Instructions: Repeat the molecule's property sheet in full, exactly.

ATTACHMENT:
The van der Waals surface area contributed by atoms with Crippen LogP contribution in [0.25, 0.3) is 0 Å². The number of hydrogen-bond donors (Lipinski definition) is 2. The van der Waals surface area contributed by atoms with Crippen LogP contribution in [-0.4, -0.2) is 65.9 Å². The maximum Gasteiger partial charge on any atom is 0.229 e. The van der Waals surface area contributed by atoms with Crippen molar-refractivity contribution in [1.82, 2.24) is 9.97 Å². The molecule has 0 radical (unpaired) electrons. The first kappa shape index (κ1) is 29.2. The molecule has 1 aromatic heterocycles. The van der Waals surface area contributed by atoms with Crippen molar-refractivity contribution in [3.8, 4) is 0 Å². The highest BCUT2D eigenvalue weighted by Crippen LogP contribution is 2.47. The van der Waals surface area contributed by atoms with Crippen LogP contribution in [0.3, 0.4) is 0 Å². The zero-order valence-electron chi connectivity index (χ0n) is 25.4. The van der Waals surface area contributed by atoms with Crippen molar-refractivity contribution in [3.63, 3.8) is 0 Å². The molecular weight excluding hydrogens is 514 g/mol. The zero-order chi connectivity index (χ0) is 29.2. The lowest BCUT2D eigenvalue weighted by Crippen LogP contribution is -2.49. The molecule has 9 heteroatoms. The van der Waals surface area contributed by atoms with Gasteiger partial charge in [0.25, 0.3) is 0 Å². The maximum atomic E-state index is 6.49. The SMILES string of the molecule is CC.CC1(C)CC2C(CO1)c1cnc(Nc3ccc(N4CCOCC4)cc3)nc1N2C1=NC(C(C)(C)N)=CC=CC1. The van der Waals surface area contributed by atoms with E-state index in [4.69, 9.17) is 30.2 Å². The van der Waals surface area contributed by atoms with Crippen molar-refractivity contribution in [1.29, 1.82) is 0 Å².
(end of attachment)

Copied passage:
The van der Waals surface area contributed by atoms with Crippen LogP contribution in [0.25, 0.3) is 0 Å². The number of hydrogen-bond donors (Lipinski definition) is 2. The van der Waals surface area contributed by atoms with Crippen LogP contribution in [-0.4, -0.2) is 65.9 Å². The maximum Gasteiger partial charge on any atom is 0.229 e. The van der Waals surface area contributed by atoms with Crippen molar-refractivity contribution in [1.82, 2.24) is 9.97 Å². The molecule has 0 radical (unpaired) electrons. The first kappa shape index (κ1) is 29.2. The molecule has 1 aromatic heterocycles. The van der Waals surface area contributed by atoms with Crippen molar-refractivity contribution in [3.8, 4) is 0 Å². The highest BCUT2D eigenvalue weighted by Crippen LogP contribution is 2.47. The van der Waals surface area contributed by atoms with Crippen LogP contribution in [0.3, 0.4) is 0 Å². The zero-order valence-electron chi connectivity index (χ0n) is 25.4. The van der Waals surface area contributed by atoms with Crippen molar-refractivity contribution in [3.63, 3.8) is 0 Å². The molecular weight excluding hydrogens is 514 g/mol. The zero-order chi connectivity index (χ0) is 29.2. The lowest BCUT2D eigenvalue weighted by Crippen LogP contribution is -2.49. The molecule has 9 heteroatoms. The van der Waals surface area contributed by atoms with Gasteiger partial charge in [0.25, 0.3) is 0 Å². The maximum atomic E-state index is 6.49. The SMILES string of the molecule is CC.CC1(C)CC2C(CO1)c1cnc(Nc3ccc(N4CCOCC4)cc3)nc1N2C1=NC(C(C)(C)N)=CC=CC1. The van der Waals surface area contributed by atoms with E-state index in [4.69, 9.17) is 30.2 Å². The van der Waals surface area contributed by atoms with Crippen molar-refractivity contribution in [1.29, 1.82) is 0 Å².